Monday, July 2, 2012

Review: Shiver by Maggie Stiefvater

Shiver (The Wolves of Mercy Falls, #1)Book: Shiver
Author: Maggie Stiefvater
Series: The Wolves of Mercy Falls
Publication Date: August 1st, 2009
Publisher: Scholastic Inc
My rating: 3 Stars

Grace and Sam share a kinship so close they could be lovers or siblings. But they also share a problem. When the temperature slips towards freezing, Sam reverts to his wolf identity and must retreat into the woods to protect his pack. He worries that eventually his human side will fade away and he will be left howling alone at the lonely moon. A stirring supernatural teen romance.

Actual Rating: 3.5 Stars

Shiver was a rollercoaster ride for me. Actually, it seems like Stiefvater's books all have a similar element. There were moments when I thought this was THE BEST WRITING EVER and others when I could have cared less.

This book is about a girl who is obsessed with a wolf. I went into this expecting to be a bit creeped out, and I was. But not nearly as much as I was expecting. It must have been Stiefvater's writing style or something, because I found Grace and Sam's relationship beautiful and sad.

For a brief moment I wished with all my heart that he was just a normal boy, so that I could storm away with my pride and indignation. But he wasn't. He was as fragile as a butterfly in autumn waiting to be destroyed by the first frost.

And therein lies the problem. Sam reads like a girl. An overly angsty, dramatic girl. If there's one thing about this relationship that I'm sure of, it's that Grace is the one wearing the pants. Which, if you like reading about that thing, is cool. It didn't bother me too much, although there were a couple times when I sort of thought, Come on, man. You're a man, aren't you?. Grace is much more rational and clear-headed, and that contrasts a lot with Sam's romantic personality. While I was reading their respective chapters, though, I'd sometimes forget who I was reading because they both sounded the same.

Also, what is the deal with the missing parents in Stiefvater's books? Grace's parents are always absent, and this is brought up as a problem. But then it's never mentioned again, so I was left scratching my head and wondering what happened. The world-building is also a bit questionable. All I got was that they live in a puny town and the seasons change. Um. Okay. I just didn't know enough about it for it to come alive for me like it did in Stiefvater's other book, The Scorpio Races. Besides that, the side characters were all sidelined by Grace and Sam's all-encompassing obsession with each other. Unlike The Scorpio Races, where I felt there wasn't enough of a relationship between Sean and Puck. Stiefvater really likes her opposites, doesn't she?

Now that I've railed about the stuff I didn't like, I'll talk about what I did like. The writing. I'm seriously jealous of Stievater's prose. Although the book would have been fine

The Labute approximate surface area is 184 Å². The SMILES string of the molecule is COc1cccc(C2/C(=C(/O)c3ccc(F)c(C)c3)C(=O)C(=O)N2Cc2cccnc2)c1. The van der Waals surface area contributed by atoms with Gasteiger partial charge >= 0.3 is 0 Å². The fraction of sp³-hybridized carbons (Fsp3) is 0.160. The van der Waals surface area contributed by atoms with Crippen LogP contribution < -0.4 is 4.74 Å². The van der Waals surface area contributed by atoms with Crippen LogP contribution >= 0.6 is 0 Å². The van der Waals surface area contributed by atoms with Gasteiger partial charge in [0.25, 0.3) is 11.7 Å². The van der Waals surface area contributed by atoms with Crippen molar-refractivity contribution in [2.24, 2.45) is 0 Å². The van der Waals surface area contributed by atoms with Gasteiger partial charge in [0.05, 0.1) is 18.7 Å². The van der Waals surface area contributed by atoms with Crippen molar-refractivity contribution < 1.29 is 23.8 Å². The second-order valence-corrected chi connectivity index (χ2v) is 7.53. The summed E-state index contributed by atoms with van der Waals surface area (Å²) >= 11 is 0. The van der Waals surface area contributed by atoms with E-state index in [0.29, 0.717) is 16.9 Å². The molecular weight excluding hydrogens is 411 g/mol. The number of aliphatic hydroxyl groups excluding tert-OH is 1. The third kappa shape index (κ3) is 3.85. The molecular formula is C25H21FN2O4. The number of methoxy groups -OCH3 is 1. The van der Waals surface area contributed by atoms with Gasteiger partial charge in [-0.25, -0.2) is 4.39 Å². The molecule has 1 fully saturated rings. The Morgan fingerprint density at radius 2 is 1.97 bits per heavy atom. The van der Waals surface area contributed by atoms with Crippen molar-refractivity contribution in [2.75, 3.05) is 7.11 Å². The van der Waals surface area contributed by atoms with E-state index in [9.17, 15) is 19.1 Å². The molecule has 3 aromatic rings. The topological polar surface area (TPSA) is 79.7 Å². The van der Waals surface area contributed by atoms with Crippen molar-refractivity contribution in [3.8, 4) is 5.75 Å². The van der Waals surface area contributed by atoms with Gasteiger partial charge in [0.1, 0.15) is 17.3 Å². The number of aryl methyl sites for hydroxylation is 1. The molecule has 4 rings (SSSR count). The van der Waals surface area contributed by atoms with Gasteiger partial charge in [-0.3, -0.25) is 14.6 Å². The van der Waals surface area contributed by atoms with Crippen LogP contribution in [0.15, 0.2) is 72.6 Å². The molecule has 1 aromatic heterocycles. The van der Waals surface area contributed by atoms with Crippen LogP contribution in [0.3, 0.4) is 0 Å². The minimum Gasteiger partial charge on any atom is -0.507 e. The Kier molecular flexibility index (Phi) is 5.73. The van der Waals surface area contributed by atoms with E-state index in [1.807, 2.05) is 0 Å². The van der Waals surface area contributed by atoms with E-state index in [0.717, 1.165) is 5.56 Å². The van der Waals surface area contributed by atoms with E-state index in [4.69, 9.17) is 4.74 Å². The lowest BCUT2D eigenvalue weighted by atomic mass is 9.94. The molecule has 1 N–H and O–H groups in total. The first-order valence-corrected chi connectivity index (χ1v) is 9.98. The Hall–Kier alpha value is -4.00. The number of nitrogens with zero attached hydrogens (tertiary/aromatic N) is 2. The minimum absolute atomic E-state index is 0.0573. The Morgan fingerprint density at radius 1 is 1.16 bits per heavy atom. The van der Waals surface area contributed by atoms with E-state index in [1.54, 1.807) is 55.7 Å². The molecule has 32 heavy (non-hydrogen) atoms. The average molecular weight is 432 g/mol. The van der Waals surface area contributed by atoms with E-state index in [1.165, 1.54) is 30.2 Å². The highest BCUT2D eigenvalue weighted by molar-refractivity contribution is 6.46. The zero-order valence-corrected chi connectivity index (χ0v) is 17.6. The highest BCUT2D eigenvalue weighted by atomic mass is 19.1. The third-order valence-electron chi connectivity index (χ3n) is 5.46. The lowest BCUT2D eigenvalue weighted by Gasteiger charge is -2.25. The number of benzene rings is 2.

Sam and Grace's relationship, at some moments, was actually extremely heartbreaking. There's no doubt that they're in love (though the origins of this love is slightly...disturbing). The part I loved most was when Sam was undergoing his final transformation into wolf.

I felt him shuddering, shuddering against me as he buried his face in my hair[...]He bowed his head and I watched his shoulders ripple and shake, watched the silent agony of the change until that one soft, awful cry, just when he lost himself.

I would be a monster if I didn't think that wasn't emotional. Also, I liked Isabel even though she was a complete jerk at some moments and joked at very inopportune moments. She lightened the atmosphere, and I appreciated the way she took Grace under her wing towards the end.

Speaking of the end...that was just so mean. Almost on par with Lauren Oliver's evil cliffhanger at the end of Delirium. I bet if I hadn't already known that Sam was going to survive (well, obviously, or else how could there be a sequel?), I would've been bawling. See, this is why authors shouldn't tell us there's a sequel until it's...published. Ha. Imagine the insanity that would transpire if authors couldn't tell us there was a sequel.

Going to get Linger from the library once I have a chance! And going to learn how to make quiche now (this is relevant to the book. Just read it.)
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Blogspiration (2)

Blogspiration is a weekly meme hosted by GrowingUp YA & Saz101. The meme was created to help spark inspiration among bloggers, readers & writers alike. An inspirational quote/picture/video is posted weekly, on the day of the author's choosing, so that it may inspire creativity, conversation & just a little SOMETHING

 Ahem. So. I don't really have something deep and inspirational this time because I haven't come across anything that really spoke to me. Instead, I'll show you a gif because I found it quite hypnotizing, and it does wonderful things for distraction.
You can't look at this and tell me it's easy to stop watching.